Ukraine had good chances to score but could not quite find the breakthrough
Having beaten Scotland in an emotionally draining semi-final four days earlier, the Ukrainians - with the backdrop of their country's war with Russia - were deeply impressive once again but fell just short in their attempt to reach only a second World Cup in their history.
Instead, it was Wales who achieved that feat at a delirious Cardiff City Stadium.
Their winning goal came against the run of play as Gareth Bale's first-half free-kick was inadvertently headed in by Ukraine captain Andriy Yarmolenko, a particularly cruel way for the visitors to concede having dominated before then.
Both teams tired but threw players forward in a chaotic second half, with Bale wasting a golden opportunity and substitute Brennan Johnson hitting the post for Wales.
Ukraine also had several chances to equalise but were repelled by the phenomenal goalkeeping of Wayne Hennessey and defending of Ben Davies.
This was not a vintage Welsh performance but they played with great resolve, and the scenes of celebration inside a deafening Cardiff City Stadium spoke of how cathartic it is for this footballing nation to rid itself of its 64-year World Cup drought.
Now Wales can finally look forward to being a part of football's greatest competition in November, where England, the United States and Iran await in their group in Qatar.
As for this Ukrainian team, playing to the backdrop of Russia's invasion of their homeland, they have been an inspiration.
They were cheered on in Cardiff by their passionate supporters, including 100 refugees who were given tickets for free by the Football Association of Wales, while home fans showed their appreciation for the away side with warm applause before kick-off.
However, Wales' mantra in the build-up to this game - as cold as it may have sounded - was that they had to take the emotion out of this occasion and temporarily put their compassion to one side.
And they did it to realise their own, long-held dream.
Since their only other World Cup appearance in 1958, Welsh football history has been littered with tales of near misses. From Scotland in 1977 and 1985 to Romania in 1993, Wales have stood on the brink of history before - only to stumble at the final hurdle.
But these are different times. This is Wales' golden era, in which their players are not burdened by that past.
Qualifying for Euro 2016 ended their 58-year wait for a major tournament and reaching a first semi-final in France took Welsh football to new heights.
Then they followed that success by qualifying for Euro 2020 - but a World Cup is another level again.
And while this Wales side might not be shackled by the memories of previous failures, Robert Page's men were never going to make it easy for themselves.
Wales started in a panic, hurrying into tackles and picking up yellow cards for Joe Allen and Daniel James inside two minutes as Ukraine controlled the early exchanges.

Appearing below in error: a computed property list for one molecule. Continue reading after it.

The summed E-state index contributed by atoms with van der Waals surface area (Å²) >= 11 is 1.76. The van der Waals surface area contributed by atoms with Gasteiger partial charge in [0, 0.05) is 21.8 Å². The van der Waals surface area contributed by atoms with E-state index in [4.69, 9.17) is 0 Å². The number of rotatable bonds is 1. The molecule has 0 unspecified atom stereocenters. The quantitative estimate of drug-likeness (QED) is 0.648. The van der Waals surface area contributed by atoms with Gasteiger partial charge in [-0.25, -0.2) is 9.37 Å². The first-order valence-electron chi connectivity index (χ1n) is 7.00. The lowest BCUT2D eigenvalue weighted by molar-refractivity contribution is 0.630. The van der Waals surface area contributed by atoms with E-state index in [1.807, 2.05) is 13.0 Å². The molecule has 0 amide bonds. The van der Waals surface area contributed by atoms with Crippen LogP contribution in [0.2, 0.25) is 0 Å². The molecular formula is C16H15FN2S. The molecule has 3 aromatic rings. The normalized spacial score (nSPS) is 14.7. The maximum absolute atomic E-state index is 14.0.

The visitors dominated possession and forced Hennessey into a flurry of early saves, while Oleksandr Zinchenko had a goal disallowed after shooting from a free-kick taken too quickly.
While Ukraine's noisy blue and yellow contingent enjoyed their team's vibrant start, a sense of unease spread through the home fans at Cardiff City Stadium.
Their anxiety increased as Zinchenko, orchestrating matters artfully in midfield, called Hennessey into action yet again with a firm left-footed shot from long range.
And yet for all the Ukrainian pressure, it was Bale - who else - who conjured the moment, with some luck, which led to Wales' opening goal.
Peripheral for the first half an hour, the Wales captain lashed a free-kick towards the Ukrainian goal but, as the ball seemed to be drifting wide, it was steered in by the diving Yarmolenko.
Ukraine's skipper thought he would have a chance to redeem himself when he appeared to be tripped by Allen inside the Wales box but, after a VAR check, no penalty was given.
Fortuitous as the goal might have been, Wales' lead meant that Ukraine attacked with abandon in the second half and left themselves vulnerable defensively.
Aaron Ramsey had a glorious opportunity as Kieffer Moore pulled the ball back to him inside the Ukrainian penalty area, but the Juventus midfielder miscued his shot wide.
The game soon become so open it was ragged, both sides exchanging chances like two punch-drunk boxers trading blows.
Hennessey blocked instinctively from Viktor Tsygankov, before Davies slid in to deny Yarmolenko in a goal-saving intervention that brought to mind his block against Slovakia at Euro 2016.
Johnson came on to hit the post and, moments later, Bale could only shoot straight at Ukraine keeper Georgiy Buschchan from close range.
The longer Wales went without scoring a second goal, the more the nerves crept back in as Ukraine exerted more pressure.
Hennessey pulled off a majestic, flying save to deny Artem Dovbyk and, the more time ticked away, the more desperate the Ukrainian attacks became.
Their commitment was faultless but so was Wales' as they held firm to free a nation from its past.